Jaffe, 59, will take over from Kevin McKenzie, who is retiring from ABT after 30 years at the helm. In an interview Monday, Jaffe noted that the position will be her seventh role at ABT. She began as a student there, progressing to the trainee division and the main company, where she was the longtime reigning ballerina and an international star. Jaffe then became a teacher in the ABT Jacqueline Kennedy Onassis School, adviser to the board chairman and director of repertoire.
Yet directing the 84-dancer company, with a $42 million annual budget, “is going to be a large job,” Jaffe acknowledged.
“It’s going to be hard, and there’ll be long hours and I’m sure frustrations at times. But it feels like a calling to me. And it’s going home,” she said. “I’ve been at the organization for 32 years in total, more than half my life. So to be trusted to care for and take ABT into its future is a dream come true.”
McKenzie, who performed with Jaffe when both were company members, praised her personality traits as well as her leadership experience. Jaffe “always maintained a sense of joy and fun,” he said in a statement. Given her years at the School of the Arts in Winston-Salem, N.C., and as artistic director in Pittsburgh, he said, “Susan comes equipped with her own expertise and the ability to get the best out of those around her.”
Jaffe, who grew up in Bethesda, Md., and trained at Maryland Youth Ballet, is no stranger to tackling large jobs. In fact, at 18 she was thrown into one of ballet’s toughest showcases — and it was her ABT debut.
Just days before a Kennedy Center performance, Jaffe was plucked from the corps de ballet to replace the renowned Gelsey Kirkland in the virtuosic “Pas de’Esclave” duet from “Le Corsaire.” Her partner was the star Alexander Godunov.
That night also happened to be the opening night of Russian luminary Mikhail Baryshnikov’s first program as ABT director. Three years later, Baryshnikov promoted Jaffe to principal dancer — an unusually rapid ascent to the highest rank, and a position Jaffe held for 22 years. She retired from dancing in 2002.
Jaffe said she is excited to pass on the wisdom she gained from Baryshnikov, choreographer Twyla Tharp, Russian ballerinas Natalia Makarova and Irina Kolpakova, and others.
“All these amazing people. The only way that ballet gets passed down is through people. And strangely enough, this is somewhat more satisfying to me than it was when I was dancing. I loved dancing, but being on the other side and being in service to the dance world feels quieter in some ways,” she said, “even though I’m working harder and longer than at any time in my life.”
Leading one of the nation’s largest and most prestigious ballet companies, however, now comes with considerable new challenges. Ballet is at a flexion point, having endured the pandemic-related shutdowns that cost the art form in funding, ticket sales and touring; audience-building; and the development of its artists. Ballet also has gone through difficult self-inspection regarding racial diversity and other forms of inclusion arising in the wake of George Floyd’s killing and the Black Lives Matter movement.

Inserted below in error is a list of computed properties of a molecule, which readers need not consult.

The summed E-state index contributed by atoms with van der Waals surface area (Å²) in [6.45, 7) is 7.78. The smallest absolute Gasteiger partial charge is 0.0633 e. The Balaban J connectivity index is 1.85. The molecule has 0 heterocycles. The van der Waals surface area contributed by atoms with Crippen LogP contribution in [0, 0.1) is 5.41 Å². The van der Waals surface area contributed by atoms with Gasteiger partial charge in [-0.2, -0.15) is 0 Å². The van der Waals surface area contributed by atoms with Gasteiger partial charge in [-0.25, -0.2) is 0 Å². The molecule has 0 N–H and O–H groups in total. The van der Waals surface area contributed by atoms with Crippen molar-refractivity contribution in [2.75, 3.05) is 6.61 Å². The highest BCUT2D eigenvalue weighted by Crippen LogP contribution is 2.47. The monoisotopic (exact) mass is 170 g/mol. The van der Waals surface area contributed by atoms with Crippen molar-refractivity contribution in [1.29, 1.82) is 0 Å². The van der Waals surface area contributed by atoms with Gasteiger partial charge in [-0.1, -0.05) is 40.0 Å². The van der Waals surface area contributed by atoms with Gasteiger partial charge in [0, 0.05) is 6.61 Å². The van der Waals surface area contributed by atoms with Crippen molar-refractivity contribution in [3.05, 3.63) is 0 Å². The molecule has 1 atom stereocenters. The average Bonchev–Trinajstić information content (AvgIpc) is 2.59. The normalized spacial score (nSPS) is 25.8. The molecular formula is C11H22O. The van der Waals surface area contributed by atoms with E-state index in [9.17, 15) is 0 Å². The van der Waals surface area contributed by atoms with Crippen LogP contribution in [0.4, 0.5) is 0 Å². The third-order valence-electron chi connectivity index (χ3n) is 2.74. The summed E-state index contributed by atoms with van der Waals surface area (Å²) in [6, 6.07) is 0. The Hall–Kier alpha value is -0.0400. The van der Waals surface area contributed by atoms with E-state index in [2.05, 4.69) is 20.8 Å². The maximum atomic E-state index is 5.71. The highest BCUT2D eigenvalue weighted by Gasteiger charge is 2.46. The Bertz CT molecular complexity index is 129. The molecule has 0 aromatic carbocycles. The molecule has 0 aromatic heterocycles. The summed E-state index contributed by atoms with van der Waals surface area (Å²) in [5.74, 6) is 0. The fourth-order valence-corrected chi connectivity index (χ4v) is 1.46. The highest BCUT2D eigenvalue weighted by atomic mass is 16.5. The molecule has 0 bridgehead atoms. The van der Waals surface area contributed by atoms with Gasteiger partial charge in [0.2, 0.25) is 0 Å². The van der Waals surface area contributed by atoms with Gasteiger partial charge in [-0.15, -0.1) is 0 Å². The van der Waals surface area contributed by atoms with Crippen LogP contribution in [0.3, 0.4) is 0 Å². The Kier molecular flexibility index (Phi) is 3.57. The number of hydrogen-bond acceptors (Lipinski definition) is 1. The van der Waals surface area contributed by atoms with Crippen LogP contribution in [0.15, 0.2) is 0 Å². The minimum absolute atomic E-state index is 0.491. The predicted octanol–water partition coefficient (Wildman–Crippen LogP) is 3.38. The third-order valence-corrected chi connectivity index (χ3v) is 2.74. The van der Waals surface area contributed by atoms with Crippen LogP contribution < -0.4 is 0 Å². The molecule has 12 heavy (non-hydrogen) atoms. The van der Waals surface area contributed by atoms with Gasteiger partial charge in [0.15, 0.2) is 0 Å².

“I’ve been working on this, and with this, for quite a while,” Jaffe said, reflecting on inclusiveness in ballet. “And it’s where we all must go. And that’s a good thing. We need to make changes.”
She pointed to her recent work at Pittsburgh Ballet Theatre, which she joined in 2020. In addition to choreographing her own version of “Swan Lake,” which is currently being performed, in March she presented a series of ballets by female choreographers, including, Annabelle Lopez Ochoa, Aszure Barton, Gemma Bond, Helen Pickett and Pittsburgh dancemaker Staycee Pearl.
Jaffe said she plans to continue developing ballets when she takes over at ABT. “I have many artists on my list that I would love to commission or acquire existing work from, all different kinds of choreographers, including those who are very famous now as well as new people I don’t believe New York has ever seen. I think audiences are hungry for that.
“My job will be to preserve what’s good and make that beautiful and inspiring and excellent, and then to move forward with the beauty of diversity,” she continued. “With all kinds of innovative voices, and bringing the repertory into a place where we’re looking at our art form as moving forward.
“I really feel that somebody’s got to do that. And I feel equipped to do that.”